And then came 2020.
“I was sent here to write about Trump’s America,” Gowen says, “and I have done that, but it became about the pandemic. And, it became about the racial divide. I never would have thought when I came here that that would be a prime focus, but the Midwest has these deep, deep scars.”
Also unexpected was her reception when she ventured into pro-Trump rural communities, where she worried about interviewing Americans distrustful, at best, of reporters from coastal news outlets.
“Sometimes people joke about it,” Gowen says of the anti-media stereotype, “but they’re always, 99.9 percent, very welcoming. I’ve had some very conservative farmers welcome me into their homes. When I did the mask debate, everybody on the other side was very patient about talking to me. I think they sense that I’m a down-to-earth person.”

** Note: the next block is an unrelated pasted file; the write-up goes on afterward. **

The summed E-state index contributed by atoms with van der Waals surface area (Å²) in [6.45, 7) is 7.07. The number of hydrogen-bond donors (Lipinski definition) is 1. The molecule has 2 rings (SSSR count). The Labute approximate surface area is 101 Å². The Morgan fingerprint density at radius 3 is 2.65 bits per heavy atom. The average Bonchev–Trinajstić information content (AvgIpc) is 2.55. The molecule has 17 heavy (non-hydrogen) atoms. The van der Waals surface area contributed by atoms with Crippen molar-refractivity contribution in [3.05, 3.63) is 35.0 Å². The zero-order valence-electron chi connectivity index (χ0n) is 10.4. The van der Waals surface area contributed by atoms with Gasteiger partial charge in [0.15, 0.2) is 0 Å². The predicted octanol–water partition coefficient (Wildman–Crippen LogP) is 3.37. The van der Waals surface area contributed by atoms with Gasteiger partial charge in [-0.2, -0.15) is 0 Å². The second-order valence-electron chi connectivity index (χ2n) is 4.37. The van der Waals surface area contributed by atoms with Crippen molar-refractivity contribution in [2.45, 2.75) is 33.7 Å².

Eager to continue honing her storytelling craft while riding out social restrictions in Lawrence, Gowen fell into the habit of writing three longhand pages first thing each morning, as prescribed by creative guru Julia Cameron, and “refilling the well” by reading great books by gifted writers. She hopes to one day return to foreign reporting, and she’s trying her hand at screenplays, but Gowen is mainly focused on her here and now, sharing stories of her native Midwest with readers unlikely to ever enjoy the opportunity of her access.
“A lot of people want to be narrative writers, but not everybody gets the chance,” Gowen says. “It’s hard for local reporters. They don’t have time, they don’t have the resources, they don’t get the support, they don’t have fancy designers turning your story into a thing of beauty. I think a lot of journalists aspire to that, and I did, also; it just took a long time to get to this level, to work at a place that supports this kind of journalism.”
Photos courtesy Annie Gowen